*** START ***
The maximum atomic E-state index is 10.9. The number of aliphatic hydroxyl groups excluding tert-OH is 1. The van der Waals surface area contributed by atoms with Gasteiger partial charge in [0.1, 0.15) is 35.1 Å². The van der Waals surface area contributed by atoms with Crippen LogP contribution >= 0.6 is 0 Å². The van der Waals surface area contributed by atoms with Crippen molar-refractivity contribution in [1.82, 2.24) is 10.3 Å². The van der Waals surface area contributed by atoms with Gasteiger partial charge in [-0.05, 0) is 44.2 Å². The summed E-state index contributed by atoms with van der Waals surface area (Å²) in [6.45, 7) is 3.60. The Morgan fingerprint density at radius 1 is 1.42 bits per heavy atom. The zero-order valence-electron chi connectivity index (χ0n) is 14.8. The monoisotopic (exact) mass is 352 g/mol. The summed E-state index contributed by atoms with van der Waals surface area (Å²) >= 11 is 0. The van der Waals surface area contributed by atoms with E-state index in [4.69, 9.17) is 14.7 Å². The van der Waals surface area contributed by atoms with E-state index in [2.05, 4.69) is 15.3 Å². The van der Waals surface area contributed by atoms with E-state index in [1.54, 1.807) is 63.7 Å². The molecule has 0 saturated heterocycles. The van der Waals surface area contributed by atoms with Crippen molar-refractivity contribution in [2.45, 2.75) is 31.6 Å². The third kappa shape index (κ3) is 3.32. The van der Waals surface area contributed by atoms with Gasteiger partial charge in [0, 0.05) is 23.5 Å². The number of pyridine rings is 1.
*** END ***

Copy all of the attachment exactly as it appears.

The maximum atomic E-state index is 10.9. The number of aliphatic hydroxyl groups excluding tert-OH is 1. The van der Waals surface area contributed by atoms with Gasteiger partial charge in [0.1, 0.15) is 35.1 Å². The van der Waals surface area contributed by atoms with Crippen LogP contribution >= 0.6 is 0 Å². The van der Waals surface area contributed by atoms with Crippen molar-refractivity contribution in [1.82, 2.24) is 10.3 Å². The van der Waals surface area contributed by atoms with Gasteiger partial charge in [-0.05, 0) is 44.2 Å². The summed E-state index contributed by atoms with van der Waals surface area (Å²) in [6.45, 7) is 3.60. The Morgan fingerprint density at radius 1 is 1.42 bits per heavy atom. The zero-order valence-electron chi connectivity index (χ0n) is 14.8. The monoisotopic (exact) mass is 352 g/mol. The summed E-state index contributed by atoms with van der Waals surface area (Å²) >= 11 is 0. The van der Waals surface area contributed by atoms with E-state index in [4.69, 9.17) is 14.7 Å². The van der Waals surface area contributed by atoms with E-state index in [2.05, 4.69) is 15.3 Å². The van der Waals surface area contributed by atoms with E-state index in [1.54, 1.807) is 63.7 Å². The molecule has 0 saturated heterocycles. The van der Waals surface area contributed by atoms with Crippen molar-refractivity contribution in [2.45, 2.75) is 31.6 Å². The third kappa shape index (κ3) is 3.32. The van der Waals surface area contributed by atoms with Gasteiger partial charge in [0, 0.05) is 23.5 Å². The number of pyridine rings is 1.